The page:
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© istock/mustafa6noz
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A stroll down the Grand Canal of South Dublin

3 minutes to read

One of the more charming characteristics of Dublin’s city centre is how little you have to walk to leave the hustle of Temple Bar for a leafier and calmer experience. As city hopper buses bump into each other through the streets of Dublin’s core, you’d only need to walk 20 minutes in any direction away from the noise to find areas of nature and greenery. As the city balances on the River Liffey, taking a stroll south to another waterway brings a side of Dublin a little less busy and a lot more pretty.

 © istock/mustafa6noz
© istock/mustafa6noz

A city wrapped in water

The Grand Canal is one of two canals that connect Dublin to the west of Ireland, stretching 132km to connect to the River Shannon. Of this vast stretch, the quaintest step of the route sits in Ballsbridge, an affluent area of south Dublin, where the canal wraps around the city beautifully, with looming trees and reeds sprouting from the banks.

For folks staying centrally, the Luas over ground train heading south on the green Line will drop you off at Charlemont, right next to the canal. On a sunny day, turning left towards The Barge pub you will see often hundreds of locals, socialising outside and sitting on the concrete walls in conversation, whilst swans watch on from the water. If the time is not quite appropriate for a social drink, then we skip the barge and head straight to Leeson Street, past the wooden boardwalk. The vantage point of walking directly next to the water, whilst somehow heading upwards to the next point is a real treat.

The Barge Bar and Restaurant
The Barge Bar and Restaurant
42 Sráid Charlemont, Saint Kevin's, Baile Átha Cliath, Ireland

Once we get to the exit at Leeson Street, we reach the ‘Instaworthy’ photo opportunity. The canal goes under many a bridge, but this one is elevated nicely to give you the perfect view of trees that arch either side of the water, looming to give the canal a frame of branches. Tucked away near the bridge down Sussex Road is 3fe, an independent coffee company that operates a small stall out of an old garage. They offer an array of vegan-friendly cakes and treats, as well as the best flat white coffee in the city. I advise to take one to accompany you back to the canal to Baggot Street.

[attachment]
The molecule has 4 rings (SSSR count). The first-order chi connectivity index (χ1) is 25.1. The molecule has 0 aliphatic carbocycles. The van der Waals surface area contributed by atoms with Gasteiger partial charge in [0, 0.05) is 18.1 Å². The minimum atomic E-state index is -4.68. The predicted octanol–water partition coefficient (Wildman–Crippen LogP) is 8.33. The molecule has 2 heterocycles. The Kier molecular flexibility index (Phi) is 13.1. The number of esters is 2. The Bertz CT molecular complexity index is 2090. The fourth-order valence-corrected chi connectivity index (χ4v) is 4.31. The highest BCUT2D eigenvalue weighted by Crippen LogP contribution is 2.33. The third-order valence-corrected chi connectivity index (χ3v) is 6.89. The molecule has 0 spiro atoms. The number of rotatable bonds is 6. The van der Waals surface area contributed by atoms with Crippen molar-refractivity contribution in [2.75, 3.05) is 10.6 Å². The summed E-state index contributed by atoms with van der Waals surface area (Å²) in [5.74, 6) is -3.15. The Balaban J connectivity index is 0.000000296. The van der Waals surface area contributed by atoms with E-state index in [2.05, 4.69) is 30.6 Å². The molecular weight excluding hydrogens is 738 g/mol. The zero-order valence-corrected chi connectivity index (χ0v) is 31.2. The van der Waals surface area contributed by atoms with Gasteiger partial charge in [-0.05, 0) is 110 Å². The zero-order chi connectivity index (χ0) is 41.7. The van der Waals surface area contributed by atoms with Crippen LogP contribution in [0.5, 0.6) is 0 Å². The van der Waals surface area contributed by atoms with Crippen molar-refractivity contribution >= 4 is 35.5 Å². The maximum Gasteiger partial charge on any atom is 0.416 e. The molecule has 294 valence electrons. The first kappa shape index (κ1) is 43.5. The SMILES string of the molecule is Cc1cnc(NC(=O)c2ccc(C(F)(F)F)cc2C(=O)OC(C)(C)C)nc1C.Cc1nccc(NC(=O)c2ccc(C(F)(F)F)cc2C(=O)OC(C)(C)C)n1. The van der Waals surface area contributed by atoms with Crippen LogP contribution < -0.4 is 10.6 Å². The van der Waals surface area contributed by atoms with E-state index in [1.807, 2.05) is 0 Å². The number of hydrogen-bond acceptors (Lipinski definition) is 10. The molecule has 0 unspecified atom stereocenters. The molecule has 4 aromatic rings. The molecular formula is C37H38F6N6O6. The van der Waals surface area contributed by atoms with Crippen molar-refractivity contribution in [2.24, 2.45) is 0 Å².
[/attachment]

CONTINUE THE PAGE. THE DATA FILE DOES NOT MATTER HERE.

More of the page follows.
© istock/editorial12
© istock/editorial12
3fe Cafe
3fe Cafe
7 Sussex Terrace, Dublin, Ireland

The left side of the canal is away from the road, so you can take in the walk without the traffic noise, but when the crossing of a small wooden footpath invites you back across, we take it to sit next to Patrick Kavanagh. The poet, known for his work on everyday Irishness, is commemorated here in the form of a statue locked to a bench, contemplating the canal. Take a seat with him before you move on.

Where the magic happens

The pathway leads up and away from the banks to Baggot Street, well-known amongst sport's fans who would crowd here before heading to the Aviva Stadium, home of the national teams of Football and Rugby. Just over the street, we take a short detour away to Percy Place where Angelina’s is waiting. The New York-styled restaurant is the jewel of D4, and although the décor is as impressive as the food, the outside decking area that sits just above the canal is where the real beauty is. Take a blanket, order the steak and relax on the terrace of one of south Dublin’s best-kept secrets.

Angelina's
Angelina's
Percy Place, Dublin, Ireland D4

From Percy Place, we get back to the canal path and head towards the docks. Grand Canal Dock is known as the home of Google’s Headquarters, as well as the Bord Gais Theatre and dozens of great bars and restaurants. As the canal path breaks at Grand Canal Street Upper, there’s a great view of the curve of the Aviva Stadium mentioned earlier. This particular point of view shows the curves and bends of the building, which although not the largest, surely one of the most visually impressive stadiums in Europe. 

© istock/DerickHudson
© istock/DerickHudson
Aviva Stadium
Aviva Stadium
Lansdowne Rd, Dublin, Ireland

Walking down the side street of Clanwilliam Terrace, under the tunnel, will then lead us to the docks. The iconic red poles of Grand Canal Square, designed by Martha Schwartz, illuminate the area at night and forms the heart of the docks. From here, the canal has ended to a halt of plenty of options for entertainment. But, as today has been all about the views, the best one in the city is another hidden secret. The Marker Hotel would be a lovely place to stay the night, but we’ll just be sneaking upstairs to the rooftop terrace to enjoy the view of Dublin’s skyline and the hustle of the Grand Canal below.

  © istock/jbyard
© istock/jbyard
Grand Canal Dock
Grand Canal Dock
Grand Canal Dock, Dublin, Ireland
The Marker Hotel
The Marker Hotel
Grand Canal Square, Dublin, Co. Dublin, Ireland

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The author

Ryan Duggins

Ryan Duggins

I’m Ryan, a British traveler based in Dublin, Ireland. In my spare time I like to cycle, go to live music concerts and relaxing by the beach. I write stories about the most beautiful and fun places that Ireland has to offer. Thanks for joining me!

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